The European Parliament has increased its impact on European Union decision-making over time and its decisions influence the lives of millions of European citizens. Our research shows that the European Parliament also indirectly shapes the positions of national parties because parties’ participation in the institutionalised party groups in the European Parliament facilitate learning and emulation between national political parties. Follow-up research should further examine how the institutions of the European Union shape the ideas and positions of participating actors.
In addition, our findings show that the influence of incumbent parties does not stop at national borders. When a new government forms after an election, commentators usually discuss the consequences for domestic politics. Our research shows that incumbent party policies in a member state of the European Union can have an effect on party competition in other member states through transnational party alliances. In the future, we should therefore pay more attention to parties’ decisions about membership in transnational party alliances.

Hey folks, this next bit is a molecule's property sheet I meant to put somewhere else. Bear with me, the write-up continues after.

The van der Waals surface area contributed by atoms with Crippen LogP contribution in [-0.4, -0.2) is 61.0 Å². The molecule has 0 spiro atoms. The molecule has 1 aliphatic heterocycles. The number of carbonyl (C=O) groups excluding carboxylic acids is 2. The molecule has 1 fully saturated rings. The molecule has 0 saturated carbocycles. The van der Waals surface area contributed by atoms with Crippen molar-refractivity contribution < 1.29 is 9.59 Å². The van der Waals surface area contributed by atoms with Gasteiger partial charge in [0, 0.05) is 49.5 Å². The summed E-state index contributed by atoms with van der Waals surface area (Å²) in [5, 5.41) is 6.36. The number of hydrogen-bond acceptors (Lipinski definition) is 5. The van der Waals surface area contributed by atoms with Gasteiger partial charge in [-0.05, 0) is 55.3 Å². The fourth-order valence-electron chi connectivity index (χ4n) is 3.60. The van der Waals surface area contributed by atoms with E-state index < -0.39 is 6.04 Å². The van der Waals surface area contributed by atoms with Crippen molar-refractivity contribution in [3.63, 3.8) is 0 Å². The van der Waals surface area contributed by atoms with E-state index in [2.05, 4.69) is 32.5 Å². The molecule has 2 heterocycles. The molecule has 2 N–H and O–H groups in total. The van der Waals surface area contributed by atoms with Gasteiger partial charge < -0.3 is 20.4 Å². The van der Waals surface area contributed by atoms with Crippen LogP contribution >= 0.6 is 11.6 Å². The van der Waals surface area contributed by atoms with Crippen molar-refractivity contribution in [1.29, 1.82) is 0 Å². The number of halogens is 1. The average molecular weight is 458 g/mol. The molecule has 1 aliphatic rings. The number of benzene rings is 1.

For more information, see the authors’ accompanying paper at Political Science Research and Methods
Note: This article gives the views of the authors, not the position of EUROPP – European Politics and Policy or the London School of Economics. Featured image credit: European People’s Party (CC BY 2.0)